The word honest kept coming to my mind as I watched them. And, I must say, that is always my goal when I play. I want to be honest. I want my music to be an honest expression of my heart, my emotions, my soul. I might not be the most virtuosic player, but I can be the most honest. I can also be the most honest teacher. I feel like that investment, that honesty, is the key to expression and impact.

I don't want to be a tourist teacher or musician. We have all had tourist teachers. They use the guidebook. They go through the motions, give the facts, and maybe even effectively get the point across. The problem is, they aren't invested.

Think about the best teacher you have ever had. Were they honestly invested in the process, in the material, in you? Of course they were. They were a pilgrim. They had a mission. Now think of your favorite musician or band. Were they giving you and honest expression of their heart the last time you heard them play? Were they invested in the music, the communication, the performance? Of course they were. They are a pilgrim musician. That is why you were drawn to them. That is why I am drawn to Lost in the Trees. They are pilgrims.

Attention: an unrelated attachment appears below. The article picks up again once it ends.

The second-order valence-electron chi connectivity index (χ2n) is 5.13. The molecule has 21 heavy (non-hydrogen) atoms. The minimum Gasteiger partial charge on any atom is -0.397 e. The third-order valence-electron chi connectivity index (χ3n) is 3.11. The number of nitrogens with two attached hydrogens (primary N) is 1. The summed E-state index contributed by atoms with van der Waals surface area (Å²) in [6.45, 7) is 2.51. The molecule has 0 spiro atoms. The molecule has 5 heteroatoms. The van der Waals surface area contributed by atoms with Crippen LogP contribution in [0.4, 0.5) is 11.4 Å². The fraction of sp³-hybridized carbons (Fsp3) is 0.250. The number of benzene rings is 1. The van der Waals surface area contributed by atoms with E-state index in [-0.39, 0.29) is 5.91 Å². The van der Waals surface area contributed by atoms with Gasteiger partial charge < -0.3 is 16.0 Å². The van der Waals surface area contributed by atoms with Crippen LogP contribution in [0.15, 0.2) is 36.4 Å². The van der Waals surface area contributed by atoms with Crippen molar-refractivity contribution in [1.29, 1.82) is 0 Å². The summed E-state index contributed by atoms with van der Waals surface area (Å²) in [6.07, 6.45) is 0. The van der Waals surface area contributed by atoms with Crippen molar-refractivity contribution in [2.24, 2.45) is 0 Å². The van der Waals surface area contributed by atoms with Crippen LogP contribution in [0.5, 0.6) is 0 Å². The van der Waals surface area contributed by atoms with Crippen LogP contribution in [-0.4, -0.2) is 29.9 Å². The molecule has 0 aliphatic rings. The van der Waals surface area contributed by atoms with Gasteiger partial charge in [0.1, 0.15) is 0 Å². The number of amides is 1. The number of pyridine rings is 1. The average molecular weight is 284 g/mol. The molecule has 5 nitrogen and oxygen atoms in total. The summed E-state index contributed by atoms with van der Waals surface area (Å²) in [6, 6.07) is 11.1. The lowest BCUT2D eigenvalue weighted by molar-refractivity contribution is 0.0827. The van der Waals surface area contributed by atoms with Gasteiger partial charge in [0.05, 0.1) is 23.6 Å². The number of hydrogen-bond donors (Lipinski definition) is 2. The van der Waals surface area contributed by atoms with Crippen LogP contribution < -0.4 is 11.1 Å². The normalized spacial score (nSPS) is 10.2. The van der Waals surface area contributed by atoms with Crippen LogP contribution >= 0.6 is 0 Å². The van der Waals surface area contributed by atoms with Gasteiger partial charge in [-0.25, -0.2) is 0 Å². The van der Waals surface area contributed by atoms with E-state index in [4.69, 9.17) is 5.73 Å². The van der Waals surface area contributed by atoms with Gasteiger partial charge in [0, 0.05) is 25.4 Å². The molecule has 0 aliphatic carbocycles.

Who are some other pilgrim musicians. Of course there are many that I could name. The two big ones that come to mind for me are jazz violinist, Christian Howes and virtuosic mandolinist, Mike Marshall. Both of these magnificent artists get right to the heart of the music. They get right to the heart of the humanity. They are honest. They are invested fully. They are pilgrims. In fact, many times over the years, when someone has asked me about Chris Howes or MIke Marshall, I have described both of them as totally honest musicians. It is about the highest compliment that I can give to a musician.

So, today, I encourage you to consider the following: are you a pilgrim or a tourist? Are you invested in your journey? Are you invested in your art? If you are a teacher, are you invested in your mission? I aspire to be a pilgrim. Not every turn will be the best, but I will endeavor to be invested fully. I wish the same for you.


Saturday, July 4, 2009

Festival at the Eno

Hi all!

Happy 4th of July weekend!

This weekend, I am spending a great deal of time a the Festival for the Eno. It is an awesome gathering of musicians, artists, and conservationists coming together to enjoy a beautiful place and event together on a very hot weekend. It is always a blast and this weekend should prove to be the same.